Scoliosis is an abnormal side-to-side curve of the spine. Most scoliosis begins to develop just before puberty. It affects girls more than boys.
A Warning for Parents
As scoliosis starts developing in a child, it does not cause pain. Therefore, parents should look for certain signs in their child, beginning at about age 8:
- one shoulder is higher than the other
- one hip is higher than the other
- the child may be leaning to or favoring one side
- the ribs and/or shoulder blade on one side of the back are more prominent than on the other side. (This may look like a hump.)
- the waist looks uneven.
The American Academy of Orthopedic Surgeons says that even one of these signs indicates the need for an examination by a family doctor or orthopedist. They say school screenings can be helpful in alerting parents to the possibility of scoliosis in their child, but an accurate diagnosis can only be made by a physician.
Treatment for Children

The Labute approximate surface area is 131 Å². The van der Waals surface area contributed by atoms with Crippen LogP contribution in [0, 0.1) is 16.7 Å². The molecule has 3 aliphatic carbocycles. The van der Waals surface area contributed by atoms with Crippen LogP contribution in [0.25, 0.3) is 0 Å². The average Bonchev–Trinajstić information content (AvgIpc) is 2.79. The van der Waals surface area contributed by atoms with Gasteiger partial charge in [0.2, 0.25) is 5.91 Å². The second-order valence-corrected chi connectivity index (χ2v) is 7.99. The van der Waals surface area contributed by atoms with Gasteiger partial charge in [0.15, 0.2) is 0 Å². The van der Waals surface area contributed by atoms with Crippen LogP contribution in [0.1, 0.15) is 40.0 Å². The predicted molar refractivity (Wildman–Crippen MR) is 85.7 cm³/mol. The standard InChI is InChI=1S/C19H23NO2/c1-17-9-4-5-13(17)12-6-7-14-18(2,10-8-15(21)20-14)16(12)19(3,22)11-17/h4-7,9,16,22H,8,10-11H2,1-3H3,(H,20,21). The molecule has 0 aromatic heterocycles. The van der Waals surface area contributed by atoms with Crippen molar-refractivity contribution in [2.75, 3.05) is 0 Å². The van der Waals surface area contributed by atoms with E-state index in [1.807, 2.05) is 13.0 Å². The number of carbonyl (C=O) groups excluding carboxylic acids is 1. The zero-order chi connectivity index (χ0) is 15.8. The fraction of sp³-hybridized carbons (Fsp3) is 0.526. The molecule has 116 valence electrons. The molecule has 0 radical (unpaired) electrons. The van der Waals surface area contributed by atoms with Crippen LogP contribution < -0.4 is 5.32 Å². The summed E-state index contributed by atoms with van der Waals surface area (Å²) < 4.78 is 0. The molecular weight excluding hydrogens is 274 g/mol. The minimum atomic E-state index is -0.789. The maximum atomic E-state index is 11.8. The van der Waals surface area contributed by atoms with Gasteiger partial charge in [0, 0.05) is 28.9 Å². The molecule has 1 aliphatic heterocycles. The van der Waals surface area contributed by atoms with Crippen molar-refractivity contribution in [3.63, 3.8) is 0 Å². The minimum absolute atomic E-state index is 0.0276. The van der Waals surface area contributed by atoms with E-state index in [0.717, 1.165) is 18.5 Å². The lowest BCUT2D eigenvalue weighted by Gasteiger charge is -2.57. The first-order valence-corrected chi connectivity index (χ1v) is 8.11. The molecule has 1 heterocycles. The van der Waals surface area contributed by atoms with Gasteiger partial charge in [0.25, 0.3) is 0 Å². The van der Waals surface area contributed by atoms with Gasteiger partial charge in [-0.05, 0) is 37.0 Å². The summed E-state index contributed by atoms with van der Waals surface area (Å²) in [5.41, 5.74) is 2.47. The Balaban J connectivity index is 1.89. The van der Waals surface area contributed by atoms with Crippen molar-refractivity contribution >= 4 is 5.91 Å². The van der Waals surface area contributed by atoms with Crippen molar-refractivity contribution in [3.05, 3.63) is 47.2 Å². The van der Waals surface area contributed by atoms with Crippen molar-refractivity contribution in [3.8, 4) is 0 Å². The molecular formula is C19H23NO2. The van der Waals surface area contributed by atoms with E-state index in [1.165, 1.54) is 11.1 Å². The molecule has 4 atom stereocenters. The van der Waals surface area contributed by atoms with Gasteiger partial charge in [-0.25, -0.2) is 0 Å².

Treatment for scoliosis in children is individualized, based on:
- Family history
- Age of onset
- Location of the curve
- Severity of the curve
- Other factors
Usually, scoliosis curvature does not develop enough to require much more than an orthopedist keeping a watch on it.
In some cases, however, a brace may be needed to prevent the curve from progressing. Children who are being treated with a brace can still participate fully in physical and social activities.
Scoliosis left untreated can, and often does develop. The result is back pain, deformity and breathing difficulty. Sometimes it takes many years for these symptoms to develop, perhaps until the patient is an adult.